JS: It’s the best LEGO game we’ve ever made. We’re all fans of the DC Universe and a LEGO Gotham City is the perfect playground for LEGO game fun. It’s full of great action, vehicles and characters – all of which are of the highest quality.
There’s plenty of new moves and special abilities; we’ve brought the characters to life in a different and special way; the technology and gadgets are like never before; the split hero/villain mode tells the story in a new way: It adds up to a very special package.
TS: Also, this time round, Warner Bros. has allowed us to go direct to retail and show this off. It’s how we did LEGO Star Wars one and we’re very happy to have that relationship with the trade again.
Was that a Warner or a TT decision?
TS: We didn’t sit down and discuss it. We agreed it would be a good idea and went and did it. That’s an example of the sort of thing we can do very comfortably being part of the same organisation. It feels very natural.
JS: It’s great for us to get feedback from retailers – the guys who actually know what will sell – and to be able to feed that to the development team immediately. They deal with hundreds of games and they can give you really good guidance.
What are the main differences between working under Warner and working independently?
TS: There is almost no difference. It just feels very good to be part of this worldwide enterprise. We know that we can speak to the marketing people here and they listen. For instance, we’re getting trailers included on Warner DVDs, which is just brilliant. If we were working outside the organisation, all of this would be much more about drawn-out negotiations, which would be much more difficult. We’re in the family now and we all have a shared goal.
However, at the level of making the game, we are able to do that exactly as we did before. The level of corporate and marketing support we receive has just taken it to a new level.
Are there any plans for Traveller’s Tales to get its hands on more Warner IP going forward?
JS: We’ve loved all the games we’ve worked on so far and we’ve been lucky to work with the properties we have. We have genuinely exciting plans for the future – both for future LEGO games and games that don’t involve LEGO. We’re going to raise our game from year to year. We know we can’t stand still. Our speciality is working with big global characters and properties that we can bring to life as games in a way people don’t expect.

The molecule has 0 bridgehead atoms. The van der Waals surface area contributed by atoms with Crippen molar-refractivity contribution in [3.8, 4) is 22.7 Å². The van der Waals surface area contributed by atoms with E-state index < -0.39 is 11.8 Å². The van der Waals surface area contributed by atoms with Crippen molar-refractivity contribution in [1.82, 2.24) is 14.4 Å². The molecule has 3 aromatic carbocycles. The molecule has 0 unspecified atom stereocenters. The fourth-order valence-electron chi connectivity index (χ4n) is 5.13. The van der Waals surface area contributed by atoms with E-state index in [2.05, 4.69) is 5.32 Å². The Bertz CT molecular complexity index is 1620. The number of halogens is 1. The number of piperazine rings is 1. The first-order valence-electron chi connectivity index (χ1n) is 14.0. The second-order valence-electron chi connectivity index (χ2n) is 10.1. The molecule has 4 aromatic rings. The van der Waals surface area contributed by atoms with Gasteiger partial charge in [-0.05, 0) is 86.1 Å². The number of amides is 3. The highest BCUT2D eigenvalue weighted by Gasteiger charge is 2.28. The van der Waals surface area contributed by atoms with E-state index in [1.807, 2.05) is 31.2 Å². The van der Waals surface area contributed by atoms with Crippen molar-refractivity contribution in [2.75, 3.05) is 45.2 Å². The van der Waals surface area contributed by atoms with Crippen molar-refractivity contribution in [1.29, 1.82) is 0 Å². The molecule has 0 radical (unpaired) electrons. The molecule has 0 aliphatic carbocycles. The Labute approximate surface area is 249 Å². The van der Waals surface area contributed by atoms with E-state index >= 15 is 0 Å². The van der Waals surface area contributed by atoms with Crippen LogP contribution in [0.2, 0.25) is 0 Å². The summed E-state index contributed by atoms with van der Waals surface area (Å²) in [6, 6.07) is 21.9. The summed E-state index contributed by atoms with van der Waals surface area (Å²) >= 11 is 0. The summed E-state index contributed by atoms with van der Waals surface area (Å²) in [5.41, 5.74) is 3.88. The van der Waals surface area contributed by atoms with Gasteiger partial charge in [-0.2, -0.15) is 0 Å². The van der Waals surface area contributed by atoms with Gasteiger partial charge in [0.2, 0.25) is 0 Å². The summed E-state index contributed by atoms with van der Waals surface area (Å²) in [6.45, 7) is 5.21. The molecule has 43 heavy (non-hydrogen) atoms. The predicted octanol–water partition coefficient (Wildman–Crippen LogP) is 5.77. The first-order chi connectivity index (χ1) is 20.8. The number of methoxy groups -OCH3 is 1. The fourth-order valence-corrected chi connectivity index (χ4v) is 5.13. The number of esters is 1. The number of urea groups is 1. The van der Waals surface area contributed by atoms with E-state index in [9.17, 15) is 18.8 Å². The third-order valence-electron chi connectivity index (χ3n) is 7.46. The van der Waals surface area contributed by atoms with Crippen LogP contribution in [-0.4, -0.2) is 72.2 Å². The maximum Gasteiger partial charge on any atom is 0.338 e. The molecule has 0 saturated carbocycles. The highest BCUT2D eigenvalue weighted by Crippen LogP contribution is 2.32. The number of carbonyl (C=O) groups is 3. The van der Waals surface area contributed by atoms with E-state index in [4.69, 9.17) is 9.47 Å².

What set Warner apart from other publishers who were keen to do a similar deal with you?
TS: The reason Warner Bros were such a natural fit? Because of leverage, muscle, distribution, cultural compatibility, similar audiences, the personnel within the company, global brands – I could go on. The second reason, and what was even more distinctive about Warner, was that they understood what we had created here.
They said: “Continue to do what you’re doing.” It is not part of their masterplan to come and change it – or make us attend large meetings where nothing gets done.
JS: It’s also about the intensity and the seriousness with which Warner Bros as a huge global media organisation take video games. Talking with them was an indication of that, and us saying yes was a sign of us advocating it.
[Traveller’s Tales boss] Jon Burton has mentioned a TV show in recent features – can we get an update?
TS: We have a studio called TT Animation run by Jocelyn Stephenson, who works with Jim Henson and was a co-creator of Fraggle Rock. There are a number of TV shows that the studio has underway. I can’t say precisely when or where it will appear – ITV, BBC, Nickelodeon or whatever – but stuff is happening. One show is being put to bed now and another is starting.
JS: The interesting thing from a games perspective is that those shows make use of Traveller’s Tales’ rendering engine technology and actually come from some of the animation individuals working there. They make use of some of our motion capture abilities. It’s a very interesting piece of technical engineering to put games and TV together, led creatively by Jocelyn as a television expert. I think everyone will be amazed by the results.
You’ve said your typical audience is an eight year-old boy. Do the impending post-Byron Review changes to age ratings worry you?
JS: The BBFC rated LEGO: Indiana Jones a ‘U’, which we’d happily endorse. We don’t have any worries. The process of getting that game rated by both BBFC and PEGI went without a hitch and we were happy with the outcome.
TS: The important thing is just to have an age rating, from our point of view. The consumer doesn’t care whether it’s BBFC or PEGI. But the debate over the best way to convey that message to parents is a worthwhile one.
Are you thinking of expanding?
TS: We don’t have any dramatic plans for expansion. If perhaps we pick up some franchises, and we make more games then we’ll have to create bigger teams to handle it – and do the bit of publishing we do here. That may happen over the next five years, but we don’t have one of those stated “we want to be a million dollar business”-type ambitions. It’s not planned in that way.